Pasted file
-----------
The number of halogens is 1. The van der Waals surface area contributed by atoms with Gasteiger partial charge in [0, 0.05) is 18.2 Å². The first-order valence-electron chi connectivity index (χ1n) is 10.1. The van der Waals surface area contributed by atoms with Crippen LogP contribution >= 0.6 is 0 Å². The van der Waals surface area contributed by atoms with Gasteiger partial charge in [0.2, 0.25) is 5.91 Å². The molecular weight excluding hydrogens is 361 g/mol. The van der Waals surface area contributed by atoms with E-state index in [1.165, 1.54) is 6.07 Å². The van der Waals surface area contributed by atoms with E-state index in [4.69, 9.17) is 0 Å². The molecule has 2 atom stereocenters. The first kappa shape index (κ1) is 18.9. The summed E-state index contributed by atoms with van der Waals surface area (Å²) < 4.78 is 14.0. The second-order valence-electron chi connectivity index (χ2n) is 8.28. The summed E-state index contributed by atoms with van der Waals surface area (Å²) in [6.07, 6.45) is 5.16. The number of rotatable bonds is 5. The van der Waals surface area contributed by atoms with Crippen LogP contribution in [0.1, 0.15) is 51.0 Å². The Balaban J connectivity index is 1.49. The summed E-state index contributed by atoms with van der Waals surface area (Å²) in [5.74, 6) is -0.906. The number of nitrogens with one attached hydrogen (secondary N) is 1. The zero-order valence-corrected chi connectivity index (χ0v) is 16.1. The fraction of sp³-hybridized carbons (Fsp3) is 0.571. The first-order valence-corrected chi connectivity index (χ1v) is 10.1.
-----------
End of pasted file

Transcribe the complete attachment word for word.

The number of halogens is 1. The van der Waals surface area contributed by atoms with Gasteiger partial charge in [0, 0.05) is 18.2 Å². The first-order valence-electron chi connectivity index (χ1n) is 10.1. The van der Waals surface area contributed by atoms with Crippen LogP contribution >= 0.6 is 0 Å². The van der Waals surface area contributed by atoms with Gasteiger partial charge in [0.2, 0.25) is 5.91 Å². The molecular weight excluding hydrogens is 361 g/mol. The van der Waals surface area contributed by atoms with E-state index in [1.165, 1.54) is 6.07 Å². The van der Waals surface area contributed by atoms with E-state index in [4.69, 9.17) is 0 Å². The molecule has 2 atom stereocenters. The first kappa shape index (κ1) is 18.9. The summed E-state index contributed by atoms with van der Waals surface area (Å²) < 4.78 is 14.0. The second-order valence-electron chi connectivity index (χ2n) is 8.28. The summed E-state index contributed by atoms with van der Waals surface area (Å²) in [6.07, 6.45) is 5.16. The number of rotatable bonds is 5. The van der Waals surface area contributed by atoms with Crippen LogP contribution in [0.1, 0.15) is 51.0 Å². The Balaban J connectivity index is 1.49. The summed E-state index contributed by atoms with van der Waals surface area (Å²) in [5.74, 6) is -0.906. The number of nitrogens with one attached hydrogen (secondary N) is 1. The zero-order valence-corrected chi connectivity index (χ0v) is 16.1. The fraction of sp³-hybridized carbons (Fsp3) is 0.571. The first-order valence-corrected chi connectivity index (χ1v) is 10.1.